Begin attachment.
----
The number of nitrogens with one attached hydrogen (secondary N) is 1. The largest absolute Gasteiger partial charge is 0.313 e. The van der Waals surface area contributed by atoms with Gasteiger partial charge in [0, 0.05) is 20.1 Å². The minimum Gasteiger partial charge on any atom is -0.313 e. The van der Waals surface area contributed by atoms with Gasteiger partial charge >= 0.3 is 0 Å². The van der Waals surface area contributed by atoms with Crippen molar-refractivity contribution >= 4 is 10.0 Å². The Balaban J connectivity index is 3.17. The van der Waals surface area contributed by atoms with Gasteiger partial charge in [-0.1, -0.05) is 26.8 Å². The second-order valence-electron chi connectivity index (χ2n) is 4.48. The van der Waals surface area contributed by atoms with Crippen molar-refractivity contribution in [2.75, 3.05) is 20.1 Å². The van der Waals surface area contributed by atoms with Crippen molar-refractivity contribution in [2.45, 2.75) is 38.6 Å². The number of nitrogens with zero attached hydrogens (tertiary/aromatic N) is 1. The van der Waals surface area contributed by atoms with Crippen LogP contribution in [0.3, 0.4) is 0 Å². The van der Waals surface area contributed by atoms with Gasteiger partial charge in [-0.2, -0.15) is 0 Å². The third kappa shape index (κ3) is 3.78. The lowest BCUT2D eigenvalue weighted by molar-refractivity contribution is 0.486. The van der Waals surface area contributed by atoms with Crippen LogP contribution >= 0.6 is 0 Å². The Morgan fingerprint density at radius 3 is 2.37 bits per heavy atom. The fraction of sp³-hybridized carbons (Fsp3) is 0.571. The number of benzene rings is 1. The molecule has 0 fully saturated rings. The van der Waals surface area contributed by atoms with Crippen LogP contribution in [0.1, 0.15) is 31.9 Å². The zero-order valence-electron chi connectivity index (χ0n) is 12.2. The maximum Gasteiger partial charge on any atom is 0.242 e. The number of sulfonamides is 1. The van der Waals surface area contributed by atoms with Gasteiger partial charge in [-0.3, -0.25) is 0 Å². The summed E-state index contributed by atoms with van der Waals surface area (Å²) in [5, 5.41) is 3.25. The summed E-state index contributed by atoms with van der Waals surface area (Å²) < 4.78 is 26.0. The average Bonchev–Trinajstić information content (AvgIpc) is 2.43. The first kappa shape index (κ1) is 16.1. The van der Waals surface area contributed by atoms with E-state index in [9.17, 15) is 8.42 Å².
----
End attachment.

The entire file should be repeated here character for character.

The number of nitrogens with one attached hydrogen (secondary N) is 1. The largest absolute Gasteiger partial charge is 0.313 e. The van der Waals surface area contributed by atoms with Gasteiger partial charge in [0, 0.05) is 20.1 Å². The minimum Gasteiger partial charge on any atom is -0.313 e. The van der Waals surface area contributed by atoms with Gasteiger partial charge >= 0.3 is 0 Å². The van der Waals surface area contributed by atoms with Crippen molar-refractivity contribution >= 4 is 10.0 Å². The Balaban J connectivity index is 3.17. The van der Waals surface area contributed by atoms with Gasteiger partial charge in [-0.1, -0.05) is 26.8 Å². The second-order valence-electron chi connectivity index (χ2n) is 4.48. The van der Waals surface area contributed by atoms with Crippen molar-refractivity contribution in [2.75, 3.05) is 20.1 Å². The van der Waals surface area contributed by atoms with Crippen molar-refractivity contribution in [2.45, 2.75) is 38.6 Å². The number of nitrogens with zero attached hydrogens (tertiary/aromatic N) is 1. The van der Waals surface area contributed by atoms with Crippen LogP contribution in [0.3, 0.4) is 0 Å². The van der Waals surface area contributed by atoms with Gasteiger partial charge in [-0.2, -0.15) is 0 Å². The third kappa shape index (κ3) is 3.78. The lowest BCUT2D eigenvalue weighted by molar-refractivity contribution is 0.486. The van der Waals surface area contributed by atoms with Crippen LogP contribution >= 0.6 is 0 Å². The Morgan fingerprint density at radius 3 is 2.37 bits per heavy atom. The fraction of sp³-hybridized carbons (Fsp3) is 0.571. The number of benzene rings is 1. The molecule has 0 fully saturated rings. The van der Waals surface area contributed by atoms with Crippen LogP contribution in [0.1, 0.15) is 31.9 Å². The zero-order valence-electron chi connectivity index (χ0n) is 12.2. The maximum Gasteiger partial charge on any atom is 0.242 e. The number of sulfonamides is 1. The van der Waals surface area contributed by atoms with Gasteiger partial charge in [-0.3, -0.25) is 0 Å². The summed E-state index contributed by atoms with van der Waals surface area (Å²) in [5, 5.41) is 3.25. The summed E-state index contributed by atoms with van der Waals surface area (Å²) < 4.78 is 26.0. The average Bonchev–Trinajstić information content (AvgIpc) is 2.43. The first kappa shape index (κ1) is 16.1. The van der Waals surface area contributed by atoms with E-state index in [9.17, 15) is 8.42 Å².